Graphing Sine and Cosine
Part 2

In the last section we saw how to sketch the three basic trigonometric functions, sine, cosine and tangent.  The x – axis was the input (angles), and the y – axis was the output, the ratio of sides as defined by the function.  So graphing y = sin(x) is something that should be easily done and understood, as is seeing the graph of the function and identifying it as sine.

In the next section you’ll learn how to graph y = Asin(Bx + C), where A, B, and C, are all numbers.  That can be a very daunting task, with a lot of confusing information that seems arbitrary and almost made-up.  This section bridges the gap. 

Let’s begin by filling out a t-chart.  Go ahead and grab a unit circle and fill this out. (You can print it off, or just copy it quickly.)  Look for a pattern!

As you worked on the t-chart, did you notice that the two doubles the input?  So, what you end up doing is having half as many values in one period, but you have two periods covered with the t-chart.

A period is how long it takes to complete a cycle.  For example, 30° and 390° (as inputs for sine or cosine) are the same relative location in two different periods.  Let’s take a look at a period and how things cycle, or repeat the same pattern.  We’ll start off with a graph where you’ll see that both 30° and 390° are the same “distance” into one period. 

In y = sin(x) it takes 360°, or 2π radians, to complete a cycle.  It is after that distance on the x – axis that the pattern of outputs begins to repeat (for sine and cosine, tangent is 180°). 

Let’s take a look at the t-chart you filled out, and compare it to plain old, y = sin(x).

What happens with sin(2x) is the inputs are doubled.  If x = 30, then sin(2 × 30) = sin(60), and when x = 180, we have sin(360), which completes a period or cycle.

Let’s see a graph of both functions on the same coordinate plane.

If you notice the graph in red is y = sin(x), and the graph in blueish-purple is y = sin(2x), and it has a much greater frequency.  Frequency is the number of periods that occur in a given interval. In the interval above, which is about 0° to 400°, there is a little more than one period of sine, but there are a little more than two periods of sine(2x).

In the next section we will learn to graph y = Asin(Bx + C).  When we graphed y = sin(2x), we saw a case where A = 1, B = 2, and C = 0.  Can you make a guess as to what the parameter B does to the parent function of sine of x?  What do you think would happen if B = ½? 

Let’s try one more example, y = 2cos(3x).   Fill out the t-chart below.  You can then use those points to sketch the graph of the function.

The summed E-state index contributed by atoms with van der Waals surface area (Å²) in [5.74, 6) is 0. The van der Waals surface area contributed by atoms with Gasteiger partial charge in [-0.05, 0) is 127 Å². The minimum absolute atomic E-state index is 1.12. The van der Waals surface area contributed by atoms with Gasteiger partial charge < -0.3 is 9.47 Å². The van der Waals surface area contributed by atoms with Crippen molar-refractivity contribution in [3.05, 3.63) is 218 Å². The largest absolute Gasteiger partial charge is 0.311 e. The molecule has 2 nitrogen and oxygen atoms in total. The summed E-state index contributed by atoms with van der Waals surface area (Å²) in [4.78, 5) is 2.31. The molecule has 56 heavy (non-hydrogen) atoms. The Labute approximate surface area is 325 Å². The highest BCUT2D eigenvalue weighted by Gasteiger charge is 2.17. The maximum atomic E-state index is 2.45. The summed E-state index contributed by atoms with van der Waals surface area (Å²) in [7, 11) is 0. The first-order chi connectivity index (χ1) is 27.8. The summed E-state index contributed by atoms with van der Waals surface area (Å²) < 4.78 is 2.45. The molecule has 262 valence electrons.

What is the period?  What about the amplitude?

Scroll down, when you’re done, and see how completed t-chart a computer generated graph look.  Then, we’ll discuss more closely what the A and B did to the cosine of x.

Zero to 360 degrees is actually 3 full periods of y = cos(3x).  The three triples the input, which makes the outputs grown three times faster.  That means it completes a cycle three times more quickly.  And the A = 2 takes the output (y), and doubles it.  This makes the amplitude 2 instead of 1.

However, all of the properties of the graph of cosine are still relatively the same.  The graph of one period starts and ends at the maximums, the midpoint of the one period is a minimum, and the x – intercepts occur at the ¼ and ¾ points of the period. 

What about C?

Let’s talk about y = sin(x + 30°), but consider it from what we’ve seen when we had a value for B (other than 1).  If you consider this in reference of the order of operations, both parameters B and C alter the input, before the function is evaluated.  The parameter A multiplies with the output of the function.  Let’s see how the + 30° changes the outputs for sine.

One way to think of what C does to the outputs is it pushes them ahead.  When x = 0, we really have the sine of 30.  This moves the graph to the left by 30°.  Let’s see these points on a coordinate plane.

The purpose of this section was to plant some ideas about how the parameters A, B, and C, change the basic graphs of sine and cosine. We saw how each works independent of the other parameters, but not in conjunction.  We also practiced evaluating trigonometric functions with a t-chart, and saw how the order of operations helps to explain what is happening to the input and output.

The first video is all about how to graph things like y = A sin(Bx) or y = A cos(Bx).  The second video is the why those short-cuts in the first video work.